Pro Chemnitz, the right-wing movement, created in 2009 by Martin Kohlmann, 42 years old, a lawyer and former member of the united nationalist Republikaner (Republicans), and obtained 7.7% of the votes in the municipal elections of may 2019, compared to 17.9% in the far-right party Alternative for Germany (AfD). “The people of Chemnitz did not want to share with foreigners who come to receive aid without providing their services “, loose Nico Köhler, 44 years, head of the AfD group in the municipal assembly.
The issue of foreigners in the background
“The old parties do not defend Chemnitz “, adds this former member of the CDU, the boss of a marketing agency. After claiming a confinement more strict, the extreme-right party, is paralyzed by its internal conflicts and the supervision of its radical wing by the federal Office for protection of the Constitution (BfV), attempted, without great success, to recover those criticizing the slowness of the déconfinement. “The issue of foreigners is passed to the second plan “, comments on Martin Bauch. “This is the revival of the economy and jobs that concern people at this time. “
On the Stefan Heym-Platz, the State Museum of archaeology of the Land of Saxony, installed in may 2014 in the building of a former department store, built in the 1920s, has reopened its doors on Tuesday 5 may. Three millennia, exposed in accelerated on three floors, from the time of the early hunters and gatherers there are almost 300, 000 years, until the beginning of industrialization. “People often speak badly of the city where they live, stigmatized as a nest of right-wing or a city of old, but Chemnitz has a scene with a very active group of entrepreneurs, artists, teachers and professionals of the culture, with people very engaged as the family Kummer or Lars Fassmann “, says Attila Bihari, project manager at the museum.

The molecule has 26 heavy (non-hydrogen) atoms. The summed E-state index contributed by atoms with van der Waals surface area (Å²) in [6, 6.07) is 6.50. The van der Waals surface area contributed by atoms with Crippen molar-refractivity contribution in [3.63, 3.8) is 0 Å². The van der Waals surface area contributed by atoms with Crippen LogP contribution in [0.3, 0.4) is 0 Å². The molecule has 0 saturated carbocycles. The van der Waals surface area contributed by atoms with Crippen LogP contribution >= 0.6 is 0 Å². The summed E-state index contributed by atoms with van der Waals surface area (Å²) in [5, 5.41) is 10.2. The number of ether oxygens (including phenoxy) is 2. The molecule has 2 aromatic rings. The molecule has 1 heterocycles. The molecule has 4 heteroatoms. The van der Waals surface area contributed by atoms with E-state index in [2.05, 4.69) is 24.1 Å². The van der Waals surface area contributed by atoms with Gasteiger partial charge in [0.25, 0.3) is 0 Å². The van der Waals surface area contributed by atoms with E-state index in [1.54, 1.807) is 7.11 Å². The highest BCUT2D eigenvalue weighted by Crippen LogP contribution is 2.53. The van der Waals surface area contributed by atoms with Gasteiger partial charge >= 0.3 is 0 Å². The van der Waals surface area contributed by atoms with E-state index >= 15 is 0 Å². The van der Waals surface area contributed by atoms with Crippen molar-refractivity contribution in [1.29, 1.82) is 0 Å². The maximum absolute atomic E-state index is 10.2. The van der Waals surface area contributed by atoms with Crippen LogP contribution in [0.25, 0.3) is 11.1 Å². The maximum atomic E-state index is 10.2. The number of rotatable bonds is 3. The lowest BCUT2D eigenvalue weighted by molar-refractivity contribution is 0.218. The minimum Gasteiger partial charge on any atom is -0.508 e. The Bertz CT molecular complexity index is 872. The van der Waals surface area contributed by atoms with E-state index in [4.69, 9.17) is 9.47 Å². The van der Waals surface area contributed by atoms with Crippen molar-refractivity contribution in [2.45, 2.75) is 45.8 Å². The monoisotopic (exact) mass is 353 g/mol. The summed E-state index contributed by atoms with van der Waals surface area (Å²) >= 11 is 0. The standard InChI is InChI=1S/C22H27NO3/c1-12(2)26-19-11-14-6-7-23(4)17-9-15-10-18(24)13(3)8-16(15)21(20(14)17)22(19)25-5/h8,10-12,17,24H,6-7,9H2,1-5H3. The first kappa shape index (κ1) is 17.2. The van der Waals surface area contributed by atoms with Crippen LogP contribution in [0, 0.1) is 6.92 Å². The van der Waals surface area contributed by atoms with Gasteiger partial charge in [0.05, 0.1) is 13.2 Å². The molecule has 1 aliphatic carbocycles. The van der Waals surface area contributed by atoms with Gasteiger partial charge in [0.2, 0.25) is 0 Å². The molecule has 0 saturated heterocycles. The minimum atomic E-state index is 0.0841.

Involve the silent majority
Lars Fassmann, 44, founder of Chemmedia AG, a company of training online, has bought the buildings doomed to demolition in the district of Sonnenberg, in the north-east of the city centre, to put them at the disposal of artists and creative professionals. “The challenge is to act as multipliers by creating interfaces to engage the silent majority that has lost confidence in the system “, explains Ulf Kahlscheid, director of the gallery Borssenanger.
European capital of culture
“Chemnitz has experienced fractures, it has changed its name several times and the system, but it has always overcome challenges,” insists Barbara Ludwig, 58, mayor, social democratic party of the city. “We are not afraid of novelty and experimentation. The change is part of our DNA. “
In post for fourteen years, the old professor is not standing in the elections on 20 September, but it relies on the application of Chemnitz as the european capital of culture in 2025, to dissipate “the veil of prejudice “ that surrounds his city, the opportunity for a new start “open minds and create spaces “.
The trauma of August 2018
In August 2018, in Chemnitz (Saxony), far-right activists are engaged in a man hunt against refugees in the streets, in retaliation for the murder of Daniel Hillig, a German 35 years old, stabbed to death in the night from 25 to 26 August, during an altercation with asylum seekers. A series of violent demonstrations against the extreme right followed.
In a few days, this town of 240,000 inhabitants becomes the epicenter of a political crisis. Hans-Georg Maassen, the head of the domestic intelligence in germany, the federal Office for the protection of the Constitution, creates a scandal by questioning the reality of man-hunts. Given early retirement, the senior employee has joined the Union of values, a collective ultraconservateur founded in 2017 within the CDU.
A year after the fact, the German justice sentenced, on 22nd August 2019, Alaa Sheikhi, a Syrian, 24 years of age, at nine and a half years in prison. Considered as the main responsible, an Iraqi 22-year-old, on the run since a year despite an international arrest warrant, would have succeeded in returning to Iraq.